Education Endowment Foundation:Teacher Choices: The Story Time Trial

Teacher Choices: The Story Time Trial

Implementation costThe cost estimates in the Toolkits are based on the average cost of delivering the intervention. 
Evidence strengthThis rating provides an overall estimate of the robustness of the evidence, to help support professional decision-making in schools.Not given for this trial
Impact (months)The impact measure shows the number of additional months of progress made, on average, by children and young people who received the intervention, compared to similar children and young people who did not.
Project info

Independent Evaluator

NFER logo

Teacher Choices’ trial in which two different approaches to structuring whole-class reading in Year 4 and 5 classes were explored.

Pupils: 7783 Schools: 91
Key Stage: 2 Type of Trial: Teacher Choices
Completed May 2024

Teacher Choices trials explore some of the most common questions teachers ask about their practice, testing the everyday choices teachers make when planning their lessons and supporting their students.

Story Time was the second classroom-based Teacher Choices’ trial. The key aims of this trial were to ascertain the feasibility of running such trials in schools and to provide recommendations for future similar projects.

In this trial, two different approaches to structuring whole-class reading in Year 4 and 5 classes were explored. The trial compared using 15 minutes of whole-class reading time to either read continuously to children (‘GO!’) or to read with interruptions for questions about the text (‘STOP!’). Schools were randomly assigned STOP! or GO! condition and the teachers within Year 4 and 5 read aloud to the whole class using the same book – The Iron Woman – for 15 minutes per day for three weeks.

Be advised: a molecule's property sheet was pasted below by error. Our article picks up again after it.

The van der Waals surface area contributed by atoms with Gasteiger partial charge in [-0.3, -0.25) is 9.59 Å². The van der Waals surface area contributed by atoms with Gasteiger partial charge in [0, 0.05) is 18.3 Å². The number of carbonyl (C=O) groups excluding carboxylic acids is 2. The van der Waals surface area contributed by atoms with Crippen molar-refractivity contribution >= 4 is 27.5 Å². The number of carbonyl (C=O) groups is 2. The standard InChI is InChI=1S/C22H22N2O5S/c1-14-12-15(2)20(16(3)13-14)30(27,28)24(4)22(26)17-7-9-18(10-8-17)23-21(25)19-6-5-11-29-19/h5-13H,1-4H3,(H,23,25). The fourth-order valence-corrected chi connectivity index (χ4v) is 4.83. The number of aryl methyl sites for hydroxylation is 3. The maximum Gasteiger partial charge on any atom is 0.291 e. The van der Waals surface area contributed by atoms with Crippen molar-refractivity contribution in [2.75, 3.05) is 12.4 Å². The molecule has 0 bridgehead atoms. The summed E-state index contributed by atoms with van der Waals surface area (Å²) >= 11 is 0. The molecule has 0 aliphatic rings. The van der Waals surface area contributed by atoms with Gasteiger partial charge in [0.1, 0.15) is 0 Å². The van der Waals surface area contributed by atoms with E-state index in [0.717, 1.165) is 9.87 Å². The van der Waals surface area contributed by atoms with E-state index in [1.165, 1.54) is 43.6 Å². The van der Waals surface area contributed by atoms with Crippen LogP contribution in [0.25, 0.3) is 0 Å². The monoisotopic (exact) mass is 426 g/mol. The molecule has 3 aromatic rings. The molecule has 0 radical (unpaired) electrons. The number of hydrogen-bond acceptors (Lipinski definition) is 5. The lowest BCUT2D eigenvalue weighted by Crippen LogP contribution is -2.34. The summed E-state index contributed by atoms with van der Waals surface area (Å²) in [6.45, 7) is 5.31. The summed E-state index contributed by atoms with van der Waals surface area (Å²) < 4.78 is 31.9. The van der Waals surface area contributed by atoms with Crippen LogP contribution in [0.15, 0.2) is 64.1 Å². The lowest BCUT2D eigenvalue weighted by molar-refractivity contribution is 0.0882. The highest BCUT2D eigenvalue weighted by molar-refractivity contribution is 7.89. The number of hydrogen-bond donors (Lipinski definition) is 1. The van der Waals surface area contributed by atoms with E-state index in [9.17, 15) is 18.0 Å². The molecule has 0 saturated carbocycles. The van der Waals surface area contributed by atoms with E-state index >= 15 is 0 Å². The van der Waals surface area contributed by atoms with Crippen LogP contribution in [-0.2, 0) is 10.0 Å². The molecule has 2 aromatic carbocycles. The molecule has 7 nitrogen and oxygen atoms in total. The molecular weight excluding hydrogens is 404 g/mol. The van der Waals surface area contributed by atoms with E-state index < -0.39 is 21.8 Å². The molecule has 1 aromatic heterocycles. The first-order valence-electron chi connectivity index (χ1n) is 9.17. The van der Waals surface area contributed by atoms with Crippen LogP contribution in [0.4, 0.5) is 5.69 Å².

NFER, who ran this trial, and EEF also produced a summary document for teachers outlining this approach, which can be found at the bottom of this page.

The rationale for testing these approaches was that the first approach (GO!) was thought to promote enjoyment of the text and also enable children to be exposed to more text and vocabulary, while the second approach (STOP!) was thought to provide children with time for reflection as well as modelling the kind of questions that experienced readers ask themselves during reading. This was an area teachers felt genuine equipoise over what was best with their classes.

As this was a feasibility trial, the main research questions focused on how feasible this new methodology was for the EEF to deploy to answer questions about common teaching practices. The results were promising: recruitment to the trial was successful and adherence to the condition teachers were assigned was high.

The STOP! condition fit more closely with usual practice and was the more successful approach to reading, according to a text-aligned reading and listening comprehension test. The effect size was 0.208. We did not assign the outcome a security rating. There was no evidence that either approach had a larger impact than the other on pupils’ wider reading comprehension skills, engagement in reading lessons, confidence in reading or liking of reading after the 3‑week intervention period.